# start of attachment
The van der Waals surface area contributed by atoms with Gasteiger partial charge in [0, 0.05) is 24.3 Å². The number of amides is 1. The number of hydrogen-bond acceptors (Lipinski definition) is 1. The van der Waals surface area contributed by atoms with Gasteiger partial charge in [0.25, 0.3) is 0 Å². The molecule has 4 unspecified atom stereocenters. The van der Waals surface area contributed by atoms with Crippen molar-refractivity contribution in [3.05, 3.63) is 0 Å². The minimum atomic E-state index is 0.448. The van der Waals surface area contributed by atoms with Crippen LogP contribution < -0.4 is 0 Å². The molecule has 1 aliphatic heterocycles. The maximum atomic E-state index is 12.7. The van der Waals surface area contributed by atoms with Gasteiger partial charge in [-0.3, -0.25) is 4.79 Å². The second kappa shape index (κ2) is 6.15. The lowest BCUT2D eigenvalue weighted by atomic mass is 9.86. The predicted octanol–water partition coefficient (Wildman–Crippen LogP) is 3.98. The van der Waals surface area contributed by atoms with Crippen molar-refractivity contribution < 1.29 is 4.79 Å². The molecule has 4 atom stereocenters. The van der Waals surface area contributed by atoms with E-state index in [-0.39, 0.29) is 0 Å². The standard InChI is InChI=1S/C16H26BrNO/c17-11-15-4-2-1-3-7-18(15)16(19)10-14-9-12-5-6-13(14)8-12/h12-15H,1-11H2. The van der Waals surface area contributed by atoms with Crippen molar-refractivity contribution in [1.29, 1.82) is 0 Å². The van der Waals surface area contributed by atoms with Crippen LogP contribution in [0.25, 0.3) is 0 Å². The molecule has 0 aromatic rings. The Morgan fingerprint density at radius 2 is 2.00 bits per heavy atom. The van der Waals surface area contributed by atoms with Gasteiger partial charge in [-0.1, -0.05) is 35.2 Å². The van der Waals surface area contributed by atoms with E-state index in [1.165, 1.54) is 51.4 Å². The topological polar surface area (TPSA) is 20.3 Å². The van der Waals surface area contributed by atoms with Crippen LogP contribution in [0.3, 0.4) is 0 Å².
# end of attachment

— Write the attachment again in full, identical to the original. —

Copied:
The van der Waals surface area contributed by atoms with Gasteiger partial charge in [0, 0.05) is 24.3 Å². The number of amides is 1. The number of hydrogen-bond acceptors (Lipinski definition) is 1. The van der Waals surface area contributed by atoms with Gasteiger partial charge in [0.25, 0.3) is 0 Å². The molecule has 4 unspecified atom stereocenters. The van der Waals surface area contributed by atoms with Crippen molar-refractivity contribution in [3.05, 3.63) is 0 Å². The minimum atomic E-state index is 0.448. The van der Waals surface area contributed by atoms with Crippen LogP contribution < -0.4 is 0 Å². The molecule has 1 aliphatic heterocycles. The maximum atomic E-state index is 12.7. The van der Waals surface area contributed by atoms with Gasteiger partial charge in [-0.3, -0.25) is 4.79 Å². The second kappa shape index (κ2) is 6.15. The lowest BCUT2D eigenvalue weighted by atomic mass is 9.86. The predicted octanol–water partition coefficient (Wildman–Crippen LogP) is 3.98. The van der Waals surface area contributed by atoms with Crippen molar-refractivity contribution < 1.29 is 4.79 Å². The molecule has 4 atom stereocenters. The van der Waals surface area contributed by atoms with E-state index in [-0.39, 0.29) is 0 Å². The standard InChI is InChI=1S/C16H26BrNO/c17-11-15-4-2-1-3-7-18(15)16(19)10-14-9-12-5-6-13(14)8-12/h12-15H,1-11H2. The van der Waals surface area contributed by atoms with Crippen molar-refractivity contribution in [1.29, 1.82) is 0 Å². The van der Waals surface area contributed by atoms with Crippen LogP contribution in [0.25, 0.3) is 0 Å². The molecule has 0 aromatic rings. The Morgan fingerprint density at radius 2 is 2.00 bits per heavy atom. The van der Waals surface area contributed by atoms with Gasteiger partial charge in [-0.1, -0.05) is 35.2 Å². The van der Waals surface area contributed by atoms with E-state index in [1.165, 1.54) is 51.4 Å². The topological polar surface area (TPSA) is 20.3 Å². The van der Waals surface area contributed by atoms with Crippen LogP contribution in [0.3, 0.4) is 0 Å².